The prognosis for this condition is dependent on the underlying issue and if it is diagnosed on time. . If no underlying issue is diagnosed, then pain management can go a long way in reducing your pain and restoring your quality of life.

Risks of the Surgery

The two surgeries corrects underlying issues for chronic pelvic pain are laparoscopy and hysterectomy. The complications that can arise from these surgeries include:

  • ● Abnormal bleeding
  • ● Infections at the site of surgery
  • ● Blood clots
  • ● Adverse reaction to anaesthesia
  • ● Damage to the surrounding organs.

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FAQ's

What is the Most Common Cause of Chronic Pelvic Pain in Women?

The most common cause of the condition is musculoskeletal issues like fibromyalgia, pelvic floor muscle tension, inflammation of the pubic joint, or hernia.

When should I be Concerned About Pelvic Pain?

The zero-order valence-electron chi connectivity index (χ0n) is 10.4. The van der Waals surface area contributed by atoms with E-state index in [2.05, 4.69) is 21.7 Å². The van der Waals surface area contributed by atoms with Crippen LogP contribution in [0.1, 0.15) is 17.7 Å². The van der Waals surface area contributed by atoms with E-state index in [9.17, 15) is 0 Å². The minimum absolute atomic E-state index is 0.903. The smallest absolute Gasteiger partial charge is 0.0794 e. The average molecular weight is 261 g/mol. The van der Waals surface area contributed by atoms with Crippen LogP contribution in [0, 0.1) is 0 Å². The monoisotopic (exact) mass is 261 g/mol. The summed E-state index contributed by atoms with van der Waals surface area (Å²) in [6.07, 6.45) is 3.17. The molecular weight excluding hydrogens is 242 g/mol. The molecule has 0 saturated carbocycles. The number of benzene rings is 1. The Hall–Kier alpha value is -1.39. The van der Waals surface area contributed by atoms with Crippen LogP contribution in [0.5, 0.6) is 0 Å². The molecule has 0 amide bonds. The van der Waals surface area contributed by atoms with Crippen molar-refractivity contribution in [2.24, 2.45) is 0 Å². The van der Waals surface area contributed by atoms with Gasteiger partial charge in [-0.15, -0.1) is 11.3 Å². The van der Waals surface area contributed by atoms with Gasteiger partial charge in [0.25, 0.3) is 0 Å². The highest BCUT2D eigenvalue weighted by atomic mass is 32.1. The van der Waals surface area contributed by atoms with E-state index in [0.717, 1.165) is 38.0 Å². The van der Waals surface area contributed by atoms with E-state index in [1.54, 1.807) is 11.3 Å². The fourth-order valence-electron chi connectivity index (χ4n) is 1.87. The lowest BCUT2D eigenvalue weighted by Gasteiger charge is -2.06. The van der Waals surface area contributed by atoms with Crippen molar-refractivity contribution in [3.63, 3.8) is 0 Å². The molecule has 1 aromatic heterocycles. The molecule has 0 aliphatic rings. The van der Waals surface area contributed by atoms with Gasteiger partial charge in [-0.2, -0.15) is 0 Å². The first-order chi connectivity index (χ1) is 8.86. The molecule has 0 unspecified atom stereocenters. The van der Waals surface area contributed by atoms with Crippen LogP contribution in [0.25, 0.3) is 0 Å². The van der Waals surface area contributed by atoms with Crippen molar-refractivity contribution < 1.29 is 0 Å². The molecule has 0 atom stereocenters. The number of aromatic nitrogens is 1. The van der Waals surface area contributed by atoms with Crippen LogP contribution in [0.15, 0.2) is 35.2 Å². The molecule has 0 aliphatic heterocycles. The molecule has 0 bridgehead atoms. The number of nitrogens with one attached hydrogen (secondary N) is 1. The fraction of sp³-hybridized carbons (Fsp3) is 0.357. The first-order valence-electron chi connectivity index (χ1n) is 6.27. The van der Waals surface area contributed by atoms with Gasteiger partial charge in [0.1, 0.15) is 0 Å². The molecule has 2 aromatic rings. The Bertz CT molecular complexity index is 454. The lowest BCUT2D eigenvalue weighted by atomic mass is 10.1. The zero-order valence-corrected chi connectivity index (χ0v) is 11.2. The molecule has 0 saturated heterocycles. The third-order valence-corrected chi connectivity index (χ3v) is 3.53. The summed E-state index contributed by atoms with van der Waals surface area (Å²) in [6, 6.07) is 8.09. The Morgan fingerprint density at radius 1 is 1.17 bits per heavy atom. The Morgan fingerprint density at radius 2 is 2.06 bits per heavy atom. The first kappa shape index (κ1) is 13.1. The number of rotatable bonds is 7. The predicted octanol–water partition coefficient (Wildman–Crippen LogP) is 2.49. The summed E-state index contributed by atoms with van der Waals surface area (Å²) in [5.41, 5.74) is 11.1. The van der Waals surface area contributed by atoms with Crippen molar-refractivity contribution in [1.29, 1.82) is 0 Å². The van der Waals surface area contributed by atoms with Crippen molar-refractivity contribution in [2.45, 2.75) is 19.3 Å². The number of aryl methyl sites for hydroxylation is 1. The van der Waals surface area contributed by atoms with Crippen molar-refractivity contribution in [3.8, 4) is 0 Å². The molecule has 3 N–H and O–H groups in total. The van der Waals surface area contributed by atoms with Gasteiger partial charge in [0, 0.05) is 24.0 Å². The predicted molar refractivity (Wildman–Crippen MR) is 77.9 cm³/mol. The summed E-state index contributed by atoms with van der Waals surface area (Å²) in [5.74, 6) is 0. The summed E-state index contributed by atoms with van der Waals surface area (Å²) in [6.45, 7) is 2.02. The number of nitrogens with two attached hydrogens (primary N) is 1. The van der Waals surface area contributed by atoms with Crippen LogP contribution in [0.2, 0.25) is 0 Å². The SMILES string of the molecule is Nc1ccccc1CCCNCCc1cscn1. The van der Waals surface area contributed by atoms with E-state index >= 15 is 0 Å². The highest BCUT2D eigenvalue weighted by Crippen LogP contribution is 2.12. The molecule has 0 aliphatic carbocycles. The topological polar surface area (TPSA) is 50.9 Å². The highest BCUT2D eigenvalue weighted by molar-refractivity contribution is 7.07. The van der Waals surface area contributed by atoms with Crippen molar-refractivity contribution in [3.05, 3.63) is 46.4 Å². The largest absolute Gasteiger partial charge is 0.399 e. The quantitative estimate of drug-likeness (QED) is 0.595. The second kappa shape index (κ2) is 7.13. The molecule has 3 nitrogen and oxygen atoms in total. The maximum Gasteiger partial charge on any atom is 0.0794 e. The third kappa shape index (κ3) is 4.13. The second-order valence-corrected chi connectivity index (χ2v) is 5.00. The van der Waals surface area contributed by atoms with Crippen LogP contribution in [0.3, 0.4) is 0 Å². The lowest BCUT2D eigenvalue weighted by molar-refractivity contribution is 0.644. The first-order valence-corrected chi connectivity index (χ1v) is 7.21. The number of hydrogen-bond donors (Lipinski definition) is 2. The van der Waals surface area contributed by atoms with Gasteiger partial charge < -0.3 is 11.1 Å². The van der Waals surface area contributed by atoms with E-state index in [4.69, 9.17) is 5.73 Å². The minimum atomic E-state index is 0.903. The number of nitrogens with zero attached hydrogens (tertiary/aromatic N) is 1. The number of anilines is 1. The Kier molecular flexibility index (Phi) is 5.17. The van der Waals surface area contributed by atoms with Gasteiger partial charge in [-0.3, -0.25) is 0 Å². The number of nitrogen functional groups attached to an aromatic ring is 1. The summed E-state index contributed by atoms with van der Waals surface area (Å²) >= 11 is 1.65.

If you experience a sudden onset of pelvic pain accompanied by the development of a fever, nausea, chills, or vomiting within 24 hours, then you must seek immediate medical attention.

Can Stress and Depression Cause Chronic Pelvic Pain in Women?

Yes. There have been many instances that have shown a connection between stress and depression and chronic pelvic pain. Psychological factors often cause somatic changes in the body that we are mostly unaware of. Effective management of stress is important not just for your mental health but also for your overall physical health.

Can Yoga Help with Chronic Pelvic Pain?

If no underlying issue can be detected for the condition, then yoga can be a great tool to help manage the pain. Full body stretches that concentrate on the pelvic region can contribute to reducing pain in the region.

Is Chronic Pelvic Pain in Women Affected by Lifestyle Choices?

Some poor lifestyles can worsen the pain caused by the condition. We have already established the effects of stress. Other habits or behaviours that can increase the pain are not staying hydrated enough, poor posture, wearing tight underwear or clothes that do not breathe, heavy exercises that put pressure on your pelvic region, and the use of perfumed products in the vaginal area.